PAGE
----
Not all hospitals are capable of performing kidney transplants. The patient may have to travel to undergo their operation. The most successful programs are those that do many transplants every year.
While kidney transplants have become more routine, they still carry some risk. The patient will need to take anti-rejection medications that reduce the ability of the immune system to fight infection. The body can try to reject the kidney or the transplanted kidney may fail to work. As with any operation, there is a risk of bleeding and infection.
Kidney transplants may provide better quality of life than dialysis. After one year, 95% of transplanted kidneys are still functioning and after five years, the number is 80%. It seems that the longer a patient is on dialysis, the shorter the life of the transplanted kidney.
The outlook for kidney failure depends upon the underlying condition that caused it. Kidney function may return to normal, especially if it is due to an acute obstruction and that obstruction is relieved. Other causes of decreased kidney function leading to kidney failure are due to underlying disease and occur slowly over time.
Prevention is the best chance to maintain kidney function, and controlling high blood pressure and diabetes over a lifetime can decrease the potential for progressive kidney damage. Chronic kidney failure may be managed byÃ‚ to help monitor electrolyte and waste product levels in the bloodstream. Major abnormalities can be life threatening, and treatment options may be limited to dialysis or transplant.
Chronic kidney disease, also called chronic kidney failure, describes the gradual loss of kidney function. Your kidneys filter wastes and excess fluids from your blood, which are then excreted in your urine. When chronic kidney disease reaches an advanced stage, dangerous levels of fluid, electrolytes and wastes can build up in your body.
In the early stages of chronic kidney disease, you may have few signs or symptoms. Chronic kidney disease may not become apparent until your kidney function is significantly impaired.
Treatment for chronic kidney disease focuses on slowing the progression of the kidney damage, usually by controlling the underlying cause. Chronic kidney disease can progress to end-stage kidney failure, which is fatal without artificial filtering (dialysis) or a kidney transplant.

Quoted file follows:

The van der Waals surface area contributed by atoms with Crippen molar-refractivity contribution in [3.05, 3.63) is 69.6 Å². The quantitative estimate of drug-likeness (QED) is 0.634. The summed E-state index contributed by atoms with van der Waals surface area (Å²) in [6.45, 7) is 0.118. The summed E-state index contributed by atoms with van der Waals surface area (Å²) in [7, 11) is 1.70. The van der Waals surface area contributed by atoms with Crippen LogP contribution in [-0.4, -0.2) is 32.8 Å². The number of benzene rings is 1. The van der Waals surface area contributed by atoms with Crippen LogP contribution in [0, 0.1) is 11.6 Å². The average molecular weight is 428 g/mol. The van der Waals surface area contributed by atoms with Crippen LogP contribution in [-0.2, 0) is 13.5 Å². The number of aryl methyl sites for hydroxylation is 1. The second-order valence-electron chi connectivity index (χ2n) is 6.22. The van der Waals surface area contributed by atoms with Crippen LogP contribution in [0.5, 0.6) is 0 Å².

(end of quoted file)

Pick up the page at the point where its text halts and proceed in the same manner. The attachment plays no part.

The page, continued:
Chronic kidney disease care at Mayo Clinic
Signs and symptoms of chronic kidney disease develop over time if kidney damage progresses slowly. Signs and symptoms of kidney disease may include:
Signs and symptoms of kidney disease are often nonspecific, meaning they can also be caused by other illnesses. Because your kidneys are highly adaptable and able to compensate for lost function, signs and symptoms may not appear until irreversible damage has occurred.
When to see a doctor
Make an appointment with your doctor if you have any signs or symptoms of kidney disease.
If you have a medical condition that increases your risk of kidney disease, your doctor is likely to monitor your blood pressure and kidney function with urine and blood tests during regular office visits. Ask your doctor whether these tests are necessary for you.
Chronic kidney disease can affect almost every part of your body. Potential complications may include:
Fluid retention, which could lead to swelling in your arms and legs, high blood pressure, or fluid in your lungs (pulmonary edema)
A sudden rise in potassium levels in your blood (hyperkalemia), which could impair your heart’s ability to function and may be life-threatening
Heart and blood vessel (cardiovascular) disease
Weak bones and an increased risk of bone fractures
Decreased sex drive, erectile dysfunction or reduced fertility
Damage to your central nervous system, which can cause difficulty concentrating, personality changes or seizures
Irreversible damage to your kidneys (end-stage kidney disease), eventually requiring either dialysis or a kidney transplant for survival
Follow instructions on over-the-counter medications. When using nonprescription pain relievers, such as aspirin, ibuprofen (Advil, Motrin IB, others) and acetaminophen (Tylenol, others), follow the instructions on the package. Taking too many pain relievers could lead to kidney damage and generally should be avoided if you have kidney disease. Ask your doctor whether these drugs are safe for you.
Maintain a healthy weight. If you’re at a healthy weight, work to maintain it by being physically active most days of the week. If you need to lose weight, talk with your doctor about strategies for healthy weight loss. Often this involves increasing daily physical activity and reducing calories.
Don’t smoke. Cigarette smoking can damage your kidneys and make existing kidney damage worse. If you’re a smoker, talk to your doctor about strategies for quitting smoking. Support groups, counseling and medications can all help you to stop.
Manage your medical conditions with your doctor’s help. If you have diseases or conditions that increase your risk of kidney disease, work with your doctor to control them. Ask your doctor about tests to look for signs of
Your kidneys are a pair of organs located toward your lower back. One kidney is on each side of your spine. They filter your blood and remove toxins from your body. Your kidneys send toxins to your bladder. Your body later removes toxins during urination.
Kidney failure occurs when your kidneys lose the ability to filter waste from your blood sufficiently. Many factors can interfere with your kidney health and function, such as:
Your body becomes overloaded with toxins if your kidneys can’t do their regular job. This can lead to kidney failure and even be life-threatening if it’s left untreated.
What are the symptoms of kidney failure?